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Transcript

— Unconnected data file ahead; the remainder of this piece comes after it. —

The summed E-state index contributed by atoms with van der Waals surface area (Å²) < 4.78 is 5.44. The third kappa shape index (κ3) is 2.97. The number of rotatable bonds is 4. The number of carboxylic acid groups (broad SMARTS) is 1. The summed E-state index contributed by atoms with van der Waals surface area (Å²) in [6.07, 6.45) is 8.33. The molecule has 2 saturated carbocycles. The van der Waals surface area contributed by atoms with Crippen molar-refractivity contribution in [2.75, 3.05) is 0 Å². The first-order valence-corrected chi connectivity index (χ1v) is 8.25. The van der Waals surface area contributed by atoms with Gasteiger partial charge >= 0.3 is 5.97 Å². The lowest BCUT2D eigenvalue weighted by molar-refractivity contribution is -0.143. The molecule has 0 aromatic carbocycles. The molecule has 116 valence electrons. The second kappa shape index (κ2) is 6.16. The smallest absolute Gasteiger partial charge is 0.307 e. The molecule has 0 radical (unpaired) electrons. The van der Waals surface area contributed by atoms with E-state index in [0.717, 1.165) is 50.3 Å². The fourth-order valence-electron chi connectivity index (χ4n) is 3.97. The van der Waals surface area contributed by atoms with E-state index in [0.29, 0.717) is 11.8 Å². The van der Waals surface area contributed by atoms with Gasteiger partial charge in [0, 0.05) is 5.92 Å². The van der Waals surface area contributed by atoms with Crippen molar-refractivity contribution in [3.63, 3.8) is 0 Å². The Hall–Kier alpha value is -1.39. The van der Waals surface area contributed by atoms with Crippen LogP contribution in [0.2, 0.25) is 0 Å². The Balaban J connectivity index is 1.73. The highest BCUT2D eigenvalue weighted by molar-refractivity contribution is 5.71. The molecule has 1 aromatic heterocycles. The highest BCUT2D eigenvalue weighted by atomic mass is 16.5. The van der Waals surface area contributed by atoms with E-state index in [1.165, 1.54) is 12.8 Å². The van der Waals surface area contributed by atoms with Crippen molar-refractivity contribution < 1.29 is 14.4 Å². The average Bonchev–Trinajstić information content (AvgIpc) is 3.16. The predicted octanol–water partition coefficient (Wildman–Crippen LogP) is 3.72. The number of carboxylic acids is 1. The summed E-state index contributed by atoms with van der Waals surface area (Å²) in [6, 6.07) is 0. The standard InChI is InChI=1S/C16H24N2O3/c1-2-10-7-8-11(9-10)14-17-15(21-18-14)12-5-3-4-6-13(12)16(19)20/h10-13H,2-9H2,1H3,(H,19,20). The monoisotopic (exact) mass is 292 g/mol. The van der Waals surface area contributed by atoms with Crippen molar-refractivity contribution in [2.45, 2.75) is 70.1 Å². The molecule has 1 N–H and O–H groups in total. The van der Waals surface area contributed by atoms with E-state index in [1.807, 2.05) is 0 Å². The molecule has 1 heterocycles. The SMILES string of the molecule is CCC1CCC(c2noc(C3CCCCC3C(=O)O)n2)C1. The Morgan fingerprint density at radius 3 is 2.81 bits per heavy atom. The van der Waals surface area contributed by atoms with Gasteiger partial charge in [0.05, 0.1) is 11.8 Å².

The characteristic interference phenomena of wave mechanics usually can be inferred from experiment only in an indirect manner. Molecular and atomic scattering exhibit this effect directly, tribution itself is being measured. In this because thf( -, 'tative features of the scattering , as well as the influence of quantum transport properties of gases. CULAR CATTERING L. Monchick D uring the first quarter of this century it became increasingly apparent that classical mechanics could not account for many of the experimental observations in atomic physics, in particular the structure of atoms and molecules and the fact that one must average over discrete states in statistical thermodynamics. There are also many experiments, not as well known, that involve the dynamics of atomic and molecular collisions and which deviate markedly from the classically predicted behavior. This article is a qualitative description of some of the effects noticed and predicted in beam-scattering experiments and in transport properties of gases at low temperatures. In the classical description of a collision, a given set of initial positions and momenta determines a unique trajectory. As in planetary theory, the description is simplest in a frame of reference, here called the rela ti ve frame, cen tered on one of the two particles. The motion of the two particles is then January-February 1966 = rc DISTANCE OF CLOSEST APPROACH "" h~,,____ -------~ "" " b Fig. I-Typical trajectory in a force field with both repulsive and attractive components. 11 > - - - - - - - - - -- --=-:..;-=...;-;;;....:;-~------ tion, is a function of r only, the distance between the particles. The trajectory now will lie wholly within a plane. Although this approximation is applicable stric tly only to atoms it turns out to be sufficiently accurate for many other cases. The term, rc, is defined as the distance of closest approach achieved by the trajectory and the impact parameter, b, the corresponding distance if the interaction had been switched off. In the relative system the magnitude of the final velocity is the sam e as the initial velocity, but the direction of travel is rotated through an angle X illustrated in Fig. 1 and given by dr X F ig. 2 -Typical form of a potential energy curve, describing the interactions of neutral, spherically symmetric molecules. equivalent mathematically to a single particle of mass J.l = mImd (mI m2) moving in a field fixed at the origin of this reference frame . If in the laboratory system the initial velocities of the particles are VI and V2, then in the relative frame the velocity of the equivalent particle is V = VI - V2. Figure I shows the traj ectory of the equivalent particle in the relative frame. A particularly simple case occurs when V(r), the potential energy of interac- Since the orbital angular momentum, L, is conserved by such forces, we may calculate it from the fictitious non -interacting trajectory with the result + b = IMPACT PARAMETER -------1 ,x I T b2 - - - - T b" - - - - ______ -1_ b1 I I b F ig . 3-Dependence o f th e d e flectio n angle, x, a s a func t io n of impact parameter, b , f o r a typica l valu e o f kinetic energy. 12 (1) 7T'- L = J.l L = J.l v b. V x b, (2) A typical potential curve for two interacting particles is represented in Fig. 2. In Fig. 3, a de flection curve for one value of v is plotted for b lying in one plane and taking all positive values. However, in a beam experiment (where a beam of particles travelling with uniform velocity v is allowed to impinge on another set of particles) b may take any direction in a plane perpendicular to v. We note that collisions with impact parameters, b2 and b3 , but with their directions rotated through an angle of 180 0 , will be deflected through the same angle as bl . From X, as a function of b, one may now calculate u (v,X) sinX dX dcp, the relative probability of a molecule being scattered out of the beam into a given solid angle sinX dX dcp. The term, cp, is the angle between the plane of the trajectory and some reference plane. Trajectories with their impact parameter lying in the range b, b db and cp, cp + dcp will be scattered into the solid angle sinXdXdcp. If we imagine the interaction turned off, the probability of a molecule impinging on a small element of target area, dS, is just proportional to dS for a beam of uniform intensity. Simply by requiring that everything that goes in must come out, we find + u (v,x) sinx (3) APL Technical Digest where the sum runs over the several ranges of b that give rise to the same deflection angle. That the combining rule for forming u from the separate u/s is simply summation, is a direct consequence of the or-or-or rule in classical probability theory. Quantum effects can be classified mainly as interference or diffraction effects and effects due to indistinguishability. In quantum theory, one may not, as in classical theory, specify both velocity and position exactly. Instead, the maximum specification of a physical system is given by the wave function 1/;. It is also termed the probability amplitude because its square, 11/;1 2, is the probability distribution of the positions. The or-or-or rule is now amended to read that the probability amplitudes are summed rather than the probabilities. This is sufficient to explain all the characteristic quantum interference effects. In classical theory we analyzed the total scattering as the sum of the separate scatterings of systems with all values ofb, the impact parameter, or conversely, L, the angular momentum. In the quantum case it is still possible to specify the magnitude of the relative angular momentum of two colliding molecules. It turns out that the wave function for this case, now called the partial wave, is cylindrically symmetric about the initial direction of approach: Fk/,(r) 1/;e = - - Pe (cos X) r ---; Aki sin (kr r---; 00 L = ~C(C + Yzt7r r 1) h ~ (t + YJi(k» Pi (cos 0) + Yz) h = }-t (4) vb k = }-tv/ h where t is a quantum number taking integral values 0, I ,2, .. " P t is the !"th order Legendre polynomial, YJi is the phase shift, k is the wave number, and h is Planck's constant divided by 27r. The wave function will generally oscillate with the frequency of oscillation approximately proportional to the classical momentum. In a field of force the frequency will vary, being higher in the attractive part of the field and lower in the repulsive. (In Fig. 4 we have plotted schematically the frequency behavior in the absence and in the presence of an interaction.) The value, YJe, is given as 27r times the difference in the total number of oscillations of the two curves as r ---; 00. The term, l1/;i/2, will in general have only a vague resemblance to the corresponding surface generated by the trajectories corresponding to some value of b. A given range b, b + db for }-tv sufficiently large, will contain January-February 1966 • Fe(interacting) Fig. 4--Schematic behavior of frequency in presence and in absence of an interaction. several integral values of .e. A wave packet may now be formed by summing the partial waves for these values of .e. The partial waves will interfere constructively in some regions, destructively in others, with the result that the probability distribution will resemble somewhat more closely the bundle of classical trajectories defined by b, b db. As }-tv increases, the number of partial waves increases, and the regions of constructive and destructive interference become more sharply defined, obtaining the classical picture in the limi t }-tv ---; 00 . Another correspondence is that as }-tv increases, the derivative of YJe with respect to e approaches twice the scattering function, X, evaluated at the impact parameter b = (e Yz)h/ }-tv. + + Passing now to the case where all values of b, or rather l, are possible we again find that for cer- 5.0 4.0 >< .~ 3.0 ::B b X r (C LASSICAL) 2.0 • OL-__ o -L~~~~~~ 10 20 30 • • __L_~UL~__~__~ 40 50 60 70 x Fig. 5--Reduced differential cross-section for the scattering of a thermal molecular beam by molecules, showing primary and supernumerary rainbows. 13 = JIFFJ Slb~ t~~~FICIENt =RED UCED MASS T = TE M PERATURE D:H /. fl. :" ~~ He -He' 3 . . . . :,... I ~ V V 1/..... VV V 2""'1 ,r " ~ ::rC ) Qa~ ~ ./ ~ :,...~ V ..... ~ ~"- CL ASSI CA L '/ 3 4 6 8 10 20 30 40 60 100 200 300 T,oK Fig. 6-Reduced diffusion coefficients of a He 3 .He 4 mixture from 2°K to room temperature. See Ref, 2. The smooth curves are the theoretical predictions. tain values of X ~ /Xr /, three small separated ranges of f contribute to the scattering. For fJ.V in the range of in terest in molecular scattering, these will approximate the classical values of b for the same X. Instead of the intensities, as in the classical case, we add the amplitudes, with the result that interference effects lead to a new formula for scattering (for high molecular weights or energies): u(X,v) = 1: 1:[Ui (V,X) i ui(V,X) ]1 / 2e i ({1 i - The smooth curve bisecting the rapidly oscillating curve is presumably what would be observed in an apparatus of low resolution. The rainbow angle, so called because the mathematical theory resembles very closely the theory of light scattering by raindrops, is identified as Xr. The hump centered just to the left of Xr has been seen many times and is even approximately predicted by classical theory. The secondary peaks to the left are predicted only by the quantum theory and also have an analog in light scattering theory where they are called supernumerary rainbows. Experimental data plotted in Fig. 5 seem to give a slight indication of one such peak. Since this experiment, others have been performed exhibiting three or four supernumerary rainbows and even some of the fine structure. Quantum effects appearing in the transport properties of gases are not as spectacular as those exhibited by molecular scattering because the t.ransport coefficients themselves turn out to be averages of certain functions of the molecular velocities, v, and the scattering angle, X, over all possible collisions. Most of the oscillatory nature of U will be averaged out. It may be shown that at ordinary temperatures, fJ.V, which is proportional to Tl / 2fJ.l / 2 on the average, is sufficiently large that quantum effects are small. (T is the temperature.) But this is not the case for He 3 and He 4 below room temperature. From measurements of the nonideality of He 4 at high temperatures the potential (1i) i (3 == [2'17l - 2(t + 72) a'l7l at (2 - a;;: / I a;;: I - aa~ / I aa~ I) ~ ] Figure 5 shows a typical plot of U versus X. In an experiment with the resolving power commonly available, the fine oscillations will be averaged out to yield the more slowly oscillating curve. The calculations are for a Lennard-] ones (12-6) potential with parameters corresponding approximately to K-HBr, for which experimental points at low resolution are shown. The arrows show the semiclassical prediction of the classical rainbow edge (45°), the first maximum (35°), the first minimum (22°), and the second maximum (13°). See Ref. 1. = D DIFFUSION CO EFFIC IENT M = MOLECULAR WEIGHT T = TEMPERATURE O~ 0------~----~------------4----~ E. A. Mason and L. Monchick, "Supernumerary Rainbows in Molecular Scattering," J. Chern. Ph ys. 41, Oct. 1964, 2221-2222 . 1 L. Monchick, E. A . Mason, R. J. Munn, and F. J. Smith, "Transport Properties of Gaseous He3 and He4," Physical Review, 139, Aug. 16 - Sept. 27 , 1965, AI076-AI082. 2 14 Fig. 7-Reduced self-diffusion coefficients of He 3 • See Ref. 2. The smooth curves are the theoretical predictions. APL Technical Digest energy is known fairly accurately. We have assumed that this potential is unchanged for He 3 _He 3 and He 3_He 4 interactions and have used it to calculate the properties described below. In a mixture of two experimentally distinguishable atoms the binary diffusion coefficient is almost wholly a function of the interaction between the unlike atoms. Measurements in He 3-He 4 mixtures and spin diffusion measurements in He 3 allow us a test for our theory. A comparison of the quantum and classical calculations for He 3-He 4 and the experimental results is presented in Fig. 6. The He 3 nucleus has a spin of Y2, which in a suitable spin resonance experiment may be partially oriented. If the time to diffuse from one region to the other is short compared with the natural flip-over time of the spins, atoms with different spins may be regarded as distinguishable and the interdiffusion measured. Calculations for this system are presented in Fig. 7 and contrasted with experiment. In a gas consisting of either pure He 3 or pure He 4 the fact that we have to deal with collisions between indistinguishable particles introduces a new complication. The Pauli exclusion principle states that the wave function of a system changes sign whenever two like fundamental particles are interchanged. Since He 4 has even numbers of electrons, protons, and neutrons, the interchange of He 4 atoms leaves the wave function unchanged. The partial wave changes sign (or is antisymmetric) when t is odd; it is unchanged (or symmetric) when t is even. This means that in describing the collision of two He 4 atoms odd values of t are excluded. He" Va~t'-.. V ~~ • 4 .... 1;' j8~r He' ,/ -I- o / I ~ -1' Fi)' ......::~ I ' / ~~ ~ /" / ~ "",,"'" / '7 = VISCOS ITY M = MOLECU LAR W EIG HT ITI CLAS~fcA,L 0.6 II I;'i-' .?i ~ 3 ITI = TEM P,ERA 4 6 8 10 T,o K 20 I UR ,E 30 40 I1I1I 60 100 Fig. 8-Reduced viscosity of helium isotopes. See Ref. 2. The smooth curves are the theoretical predictions. 0.14 .--------.,.--------.------~ 0.12 \-------+------+----:;~---__l 0.10 I---------j---~~_+------I ~ I 0.08 .1 --- - - ---+- -/-- - - - + - -- - - - 1 1] 3' 0.06 1--- - - -ca-l- - -- -- + -E +-- -,."./ 0.04 I----..,~-_+-----__!.~=----~_=::._d 0.02 I--F-_£.-----l,.,....~~+--__+--__I'----__l Fig. 9-Reduced thermal conductivity of helium isotopes. See Ref. 2. The smooth curves are the theoretical predictions. Since He 3 has an odd number of neutrons the total wave function must be antisymmetric with respect to exchange of He 3 atoms. From the separate spin functions of the nuclei, it is possible to construct one symmetric and three antisymmetric spin angular momentum eigenfunctions. This is quite similar to the way in which one constructs the l~g+ and 3~u + states of H 2 . Now, the even values of t combine with antisymmetric spin function, the odd values with the three symmetric spin functions. Thus, although the potential energy of He 3 atoms may be the same as that of He\ over and above the differences due to the difference in atomic weight, we may still expect the scattering patterns in the two gases to be qualitatively different. This is particularly evident at low temperatures, where only small values of t are important, as can be seen from the comparison of theory and experiment for viscosity and thermal conductivity in Figs. 8 and 9. It should be evident from the preceding that the transport properties of He 3 and He 4 can be calculated with the same potential function as was found experimentally at high temperatures if suitable account is taken of quantum effects. Classical theory, as was expected, failed miserably. One effect not discussed in this article is quantum mechanical tunnelling. This was taken into account in the calculations but did not produce more than a small correction in the final results. • •• Jnnua1y -Februnry 1966 15